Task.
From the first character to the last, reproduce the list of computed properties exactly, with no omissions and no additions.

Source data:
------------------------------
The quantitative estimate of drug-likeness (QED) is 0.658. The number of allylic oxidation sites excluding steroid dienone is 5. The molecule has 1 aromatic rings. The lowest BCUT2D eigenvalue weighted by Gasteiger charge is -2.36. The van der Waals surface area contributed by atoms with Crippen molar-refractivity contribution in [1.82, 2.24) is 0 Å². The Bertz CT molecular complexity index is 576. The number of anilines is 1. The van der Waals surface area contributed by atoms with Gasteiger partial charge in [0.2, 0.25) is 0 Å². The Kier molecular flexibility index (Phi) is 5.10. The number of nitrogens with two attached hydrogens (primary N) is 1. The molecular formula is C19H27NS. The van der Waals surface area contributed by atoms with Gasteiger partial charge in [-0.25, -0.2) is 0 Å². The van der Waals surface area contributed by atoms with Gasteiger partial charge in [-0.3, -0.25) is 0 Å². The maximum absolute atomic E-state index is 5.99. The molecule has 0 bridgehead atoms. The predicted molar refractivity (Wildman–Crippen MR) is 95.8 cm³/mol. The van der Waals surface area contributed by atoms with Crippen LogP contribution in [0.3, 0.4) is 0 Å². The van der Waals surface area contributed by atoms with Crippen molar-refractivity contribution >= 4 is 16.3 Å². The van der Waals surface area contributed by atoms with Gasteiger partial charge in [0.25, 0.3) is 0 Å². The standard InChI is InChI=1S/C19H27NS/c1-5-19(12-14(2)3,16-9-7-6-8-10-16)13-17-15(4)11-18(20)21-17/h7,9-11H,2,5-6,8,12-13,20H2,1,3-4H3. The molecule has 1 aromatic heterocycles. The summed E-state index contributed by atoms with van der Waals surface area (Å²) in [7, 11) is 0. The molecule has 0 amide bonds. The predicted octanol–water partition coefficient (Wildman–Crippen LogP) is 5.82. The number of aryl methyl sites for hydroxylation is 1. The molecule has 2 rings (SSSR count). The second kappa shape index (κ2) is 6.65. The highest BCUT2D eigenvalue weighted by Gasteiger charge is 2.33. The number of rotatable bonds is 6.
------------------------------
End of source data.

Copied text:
The quantitative estimate of drug-likeness (QED) is 0.658. The number of allylic oxidation sites excluding steroid dienone is 5. The molecule has 1 aromatic rings. The lowest BCUT2D eigenvalue weighted by Gasteiger charge is -2.36. The van der Waals surface area contributed by atoms with Crippen molar-refractivity contribution in [1.82, 2.24) is 0 Å². The Bertz CT molecular complexity index is 576. The number of anilines is 1. The van der Waals surface area contributed by atoms with Gasteiger partial charge in [0.2, 0.25) is 0 Å². The Kier molecular flexibility index (Phi) is 5.10. The number of nitrogens with two attached hydrogens (primary N) is 1. The molecular formula is C19H27NS. The van der Waals surface area contributed by atoms with Gasteiger partial charge in [-0.25, -0.2) is 0 Å². The van der Waals surface area contributed by atoms with Gasteiger partial charge in [-0.3, -0.25) is 0 Å². The maximum absolute atomic E-state index is 5.99. The molecule has 0 bridgehead atoms. The predicted molar refractivity (Wildman–Crippen MR) is 95.8 cm³/mol. The van der Waals surface area contributed by atoms with Crippen LogP contribution in [0.3, 0.4) is 0 Å². The van der Waals surface area contributed by atoms with Crippen molar-refractivity contribution >= 4 is 16.3 Å². The van der Waals surface area contributed by atoms with Gasteiger partial charge in [0.25, 0.3) is 0 Å². The standard InChI is InChI=1S/C19H27NS/c1-5-19(12-14(2)3,16-9-7-6-8-10-16)13-17-15(4)11-18(20)21-17/h7,9-11H,2,5-6,8,12-13,20H2,1,3-4H3. The molecule has 1 aromatic heterocycles. The summed E-state index contributed by atoms with van der Waals surface area (Å²) in [7, 11) is 0. The molecule has 0 amide bonds. The predicted octanol–water partition coefficient (Wildman–Crippen LogP) is 5.82. The number of aryl methyl sites for hydroxylation is 1. The molecule has 2 rings (SSSR count). The second kappa shape index (κ2) is 6.65. The highest BCUT2D eigenvalue weighted by Gasteiger charge is 2.33. The number of rotatable bonds is 6.